Marco van der Land
Dr. Marco van der Land is universitair docent bij de afdeling Bestuurswetenschappen en Politicologie aan de Vrije Universiteit Amsterdam en onderzoeker bij de Leerstoel Veiligheid en Burgerschap van de gelijknamige universiteit. Hij is tevens hoofdredacteur van het Tijdschrift voor Veiligheid. E-mail: m.vander.land@vu.nl

Prof. dr. Lieven Pauwels
Prof. dr. L.J.R. Pauwels is directeur van de Onderzoeksgroep Sociale Veiligheidsanalyse binnen de vakgroep Strafrecht en Criminologie van de Universiteit Gent.
Artikel

Ruimtelijke criminologie

Van woonbuurt tot cyberspace en van politiestatistiek tot space-time budgets

Tijdschrift Tijdschrift voor Criminologie, Aflevering 4 2012
Trefwoorden environmental influences, social ecology, environmental criminology, studies in the Netherlands and Belgium
Auteurs Prof. dr. Lieven Pauwels, Dr. Frank Weerman, Dr. Wim Bernasco e.a.
SamenvattingAuteursinformatie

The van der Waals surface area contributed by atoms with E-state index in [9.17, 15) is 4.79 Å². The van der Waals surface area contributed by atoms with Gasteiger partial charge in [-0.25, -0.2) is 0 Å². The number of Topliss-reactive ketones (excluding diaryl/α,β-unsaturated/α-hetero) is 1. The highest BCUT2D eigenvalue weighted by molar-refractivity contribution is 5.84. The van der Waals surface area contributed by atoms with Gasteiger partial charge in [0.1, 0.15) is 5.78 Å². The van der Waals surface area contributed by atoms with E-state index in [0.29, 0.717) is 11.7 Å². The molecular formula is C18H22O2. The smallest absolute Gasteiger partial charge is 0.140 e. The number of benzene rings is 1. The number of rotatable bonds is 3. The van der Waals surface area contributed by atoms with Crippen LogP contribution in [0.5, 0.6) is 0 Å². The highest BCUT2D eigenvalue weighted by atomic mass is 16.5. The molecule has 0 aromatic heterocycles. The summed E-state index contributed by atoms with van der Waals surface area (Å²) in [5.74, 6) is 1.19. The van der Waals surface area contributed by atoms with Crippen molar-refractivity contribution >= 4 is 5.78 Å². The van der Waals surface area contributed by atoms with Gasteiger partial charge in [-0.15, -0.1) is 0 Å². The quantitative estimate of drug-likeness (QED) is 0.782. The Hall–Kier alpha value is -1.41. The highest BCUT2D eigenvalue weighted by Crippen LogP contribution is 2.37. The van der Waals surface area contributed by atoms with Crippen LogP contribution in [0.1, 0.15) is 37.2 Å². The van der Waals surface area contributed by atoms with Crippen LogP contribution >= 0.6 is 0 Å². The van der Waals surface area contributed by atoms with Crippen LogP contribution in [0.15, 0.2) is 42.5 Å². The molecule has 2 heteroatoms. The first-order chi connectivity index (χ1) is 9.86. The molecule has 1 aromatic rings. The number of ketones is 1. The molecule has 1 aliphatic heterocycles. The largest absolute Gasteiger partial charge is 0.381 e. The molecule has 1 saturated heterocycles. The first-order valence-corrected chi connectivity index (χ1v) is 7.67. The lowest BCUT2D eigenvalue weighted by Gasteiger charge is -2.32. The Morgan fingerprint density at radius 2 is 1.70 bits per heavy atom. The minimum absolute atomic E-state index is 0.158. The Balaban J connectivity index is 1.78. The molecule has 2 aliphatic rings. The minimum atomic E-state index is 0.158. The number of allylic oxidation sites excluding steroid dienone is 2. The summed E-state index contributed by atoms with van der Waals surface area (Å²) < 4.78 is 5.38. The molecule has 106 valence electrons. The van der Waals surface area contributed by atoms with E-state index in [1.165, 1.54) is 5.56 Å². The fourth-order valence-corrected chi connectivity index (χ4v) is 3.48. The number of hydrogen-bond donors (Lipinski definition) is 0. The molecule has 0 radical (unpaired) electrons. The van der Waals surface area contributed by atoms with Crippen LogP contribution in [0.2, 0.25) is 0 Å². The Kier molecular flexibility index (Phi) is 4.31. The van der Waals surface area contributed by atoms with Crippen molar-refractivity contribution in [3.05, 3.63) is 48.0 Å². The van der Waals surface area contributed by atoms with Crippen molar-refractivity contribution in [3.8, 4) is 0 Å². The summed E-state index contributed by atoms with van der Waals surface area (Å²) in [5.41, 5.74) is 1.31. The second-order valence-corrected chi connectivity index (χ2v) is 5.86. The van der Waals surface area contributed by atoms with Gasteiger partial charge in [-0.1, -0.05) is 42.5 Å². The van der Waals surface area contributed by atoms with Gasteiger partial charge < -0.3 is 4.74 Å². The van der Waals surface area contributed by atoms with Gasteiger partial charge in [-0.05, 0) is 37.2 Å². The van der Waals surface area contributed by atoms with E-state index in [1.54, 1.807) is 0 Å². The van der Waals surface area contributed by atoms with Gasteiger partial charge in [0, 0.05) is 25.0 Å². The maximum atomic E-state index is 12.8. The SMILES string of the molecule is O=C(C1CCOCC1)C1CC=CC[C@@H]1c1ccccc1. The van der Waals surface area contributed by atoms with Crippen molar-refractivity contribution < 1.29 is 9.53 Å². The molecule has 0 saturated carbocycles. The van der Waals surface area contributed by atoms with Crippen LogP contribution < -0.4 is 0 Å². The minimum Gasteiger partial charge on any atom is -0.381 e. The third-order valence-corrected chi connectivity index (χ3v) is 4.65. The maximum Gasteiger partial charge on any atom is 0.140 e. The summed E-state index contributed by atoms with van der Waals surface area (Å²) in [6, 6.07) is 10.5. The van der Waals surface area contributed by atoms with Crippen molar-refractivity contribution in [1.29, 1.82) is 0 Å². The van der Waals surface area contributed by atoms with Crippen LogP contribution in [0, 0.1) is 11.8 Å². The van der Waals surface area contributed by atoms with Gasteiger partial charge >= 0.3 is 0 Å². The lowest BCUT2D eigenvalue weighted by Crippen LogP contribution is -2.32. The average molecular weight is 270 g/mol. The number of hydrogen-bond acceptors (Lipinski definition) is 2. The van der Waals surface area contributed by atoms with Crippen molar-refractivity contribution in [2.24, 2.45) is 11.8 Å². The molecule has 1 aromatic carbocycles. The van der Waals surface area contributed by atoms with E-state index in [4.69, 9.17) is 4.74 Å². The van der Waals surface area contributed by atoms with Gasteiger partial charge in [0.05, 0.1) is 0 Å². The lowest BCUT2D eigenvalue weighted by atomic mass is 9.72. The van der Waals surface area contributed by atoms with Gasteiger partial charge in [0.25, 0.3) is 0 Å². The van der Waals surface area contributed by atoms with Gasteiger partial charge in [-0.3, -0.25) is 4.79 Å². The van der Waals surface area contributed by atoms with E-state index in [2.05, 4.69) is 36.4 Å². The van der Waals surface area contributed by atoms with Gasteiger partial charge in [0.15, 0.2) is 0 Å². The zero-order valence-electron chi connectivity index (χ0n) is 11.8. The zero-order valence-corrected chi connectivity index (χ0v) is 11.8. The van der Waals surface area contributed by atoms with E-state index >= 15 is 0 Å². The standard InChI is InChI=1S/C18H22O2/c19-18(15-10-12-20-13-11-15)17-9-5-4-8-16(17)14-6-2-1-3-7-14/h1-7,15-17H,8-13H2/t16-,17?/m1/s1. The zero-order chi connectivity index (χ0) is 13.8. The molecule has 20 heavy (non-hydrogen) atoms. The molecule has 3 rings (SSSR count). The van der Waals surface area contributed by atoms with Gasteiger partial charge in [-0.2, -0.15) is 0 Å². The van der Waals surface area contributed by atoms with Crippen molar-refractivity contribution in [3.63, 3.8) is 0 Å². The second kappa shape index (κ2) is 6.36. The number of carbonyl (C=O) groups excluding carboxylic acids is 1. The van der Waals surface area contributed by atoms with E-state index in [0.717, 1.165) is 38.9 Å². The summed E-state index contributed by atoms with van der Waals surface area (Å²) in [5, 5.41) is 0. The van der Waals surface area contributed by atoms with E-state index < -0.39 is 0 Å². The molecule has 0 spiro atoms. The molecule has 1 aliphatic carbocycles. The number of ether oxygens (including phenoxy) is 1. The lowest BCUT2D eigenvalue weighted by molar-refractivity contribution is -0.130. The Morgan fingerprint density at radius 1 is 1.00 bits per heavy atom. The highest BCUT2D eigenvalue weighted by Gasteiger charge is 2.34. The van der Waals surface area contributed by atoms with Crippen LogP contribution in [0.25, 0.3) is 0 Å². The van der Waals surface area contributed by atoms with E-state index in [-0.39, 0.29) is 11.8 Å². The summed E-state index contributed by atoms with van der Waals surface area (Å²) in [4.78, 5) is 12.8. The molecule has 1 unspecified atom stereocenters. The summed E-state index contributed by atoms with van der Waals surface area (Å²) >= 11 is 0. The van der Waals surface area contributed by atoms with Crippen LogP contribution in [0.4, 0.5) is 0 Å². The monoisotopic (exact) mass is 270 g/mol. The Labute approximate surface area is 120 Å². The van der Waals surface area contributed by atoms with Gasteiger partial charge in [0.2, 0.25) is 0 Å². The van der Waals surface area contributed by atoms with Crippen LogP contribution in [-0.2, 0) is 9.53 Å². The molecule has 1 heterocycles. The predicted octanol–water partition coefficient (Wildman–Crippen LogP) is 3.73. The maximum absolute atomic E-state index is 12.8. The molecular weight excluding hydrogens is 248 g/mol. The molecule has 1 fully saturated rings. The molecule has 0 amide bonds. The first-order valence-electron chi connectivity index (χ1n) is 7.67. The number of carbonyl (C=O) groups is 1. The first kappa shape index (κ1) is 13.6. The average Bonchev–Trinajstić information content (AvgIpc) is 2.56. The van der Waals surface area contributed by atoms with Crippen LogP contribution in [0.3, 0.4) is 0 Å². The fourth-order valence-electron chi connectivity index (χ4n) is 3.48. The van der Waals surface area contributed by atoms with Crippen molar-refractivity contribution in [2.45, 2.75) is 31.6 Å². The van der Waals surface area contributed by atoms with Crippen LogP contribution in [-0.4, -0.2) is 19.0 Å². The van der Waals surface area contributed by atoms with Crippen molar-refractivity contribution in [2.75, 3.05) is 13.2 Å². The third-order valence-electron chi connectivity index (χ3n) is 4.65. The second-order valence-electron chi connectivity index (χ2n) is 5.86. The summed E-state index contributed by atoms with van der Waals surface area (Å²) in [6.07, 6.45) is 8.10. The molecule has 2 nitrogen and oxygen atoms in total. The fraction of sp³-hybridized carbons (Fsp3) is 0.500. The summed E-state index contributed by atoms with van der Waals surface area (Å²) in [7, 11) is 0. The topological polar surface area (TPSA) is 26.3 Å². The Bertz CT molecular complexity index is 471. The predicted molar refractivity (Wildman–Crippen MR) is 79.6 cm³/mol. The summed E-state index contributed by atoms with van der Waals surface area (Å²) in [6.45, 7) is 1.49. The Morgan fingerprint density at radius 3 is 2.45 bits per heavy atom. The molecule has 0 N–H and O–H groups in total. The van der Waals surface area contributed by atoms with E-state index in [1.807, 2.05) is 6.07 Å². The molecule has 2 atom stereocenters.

Since the publication of a special issue in TvC (the Dutch Journal of Criminology) on the spatial distribution of crime, about fifteen years ago, a vast number of developments have been observed in the field of social ecology and environmental criminology. During this period many studies have been undertaken in the Netherlands and Belgium. However, there still is room for progress, e.g. through the study of new contexts beyond the traditional boundaries of residential neighbourhoods and through the use of promising new methodologies and technological developments. This special issue provides some examples of such innovative research on environmental influences on crime. In this introductory article the authors provide an overview of the background of the theme, and discuss recent theoretical and methodological developments. They move on to discuss contemporary studies that have been carried out in the Netherlands and Belgium, and outline some desirable and necessary future developments. Finally, the authors provide the reader with an overview of the other contributions to this special issue.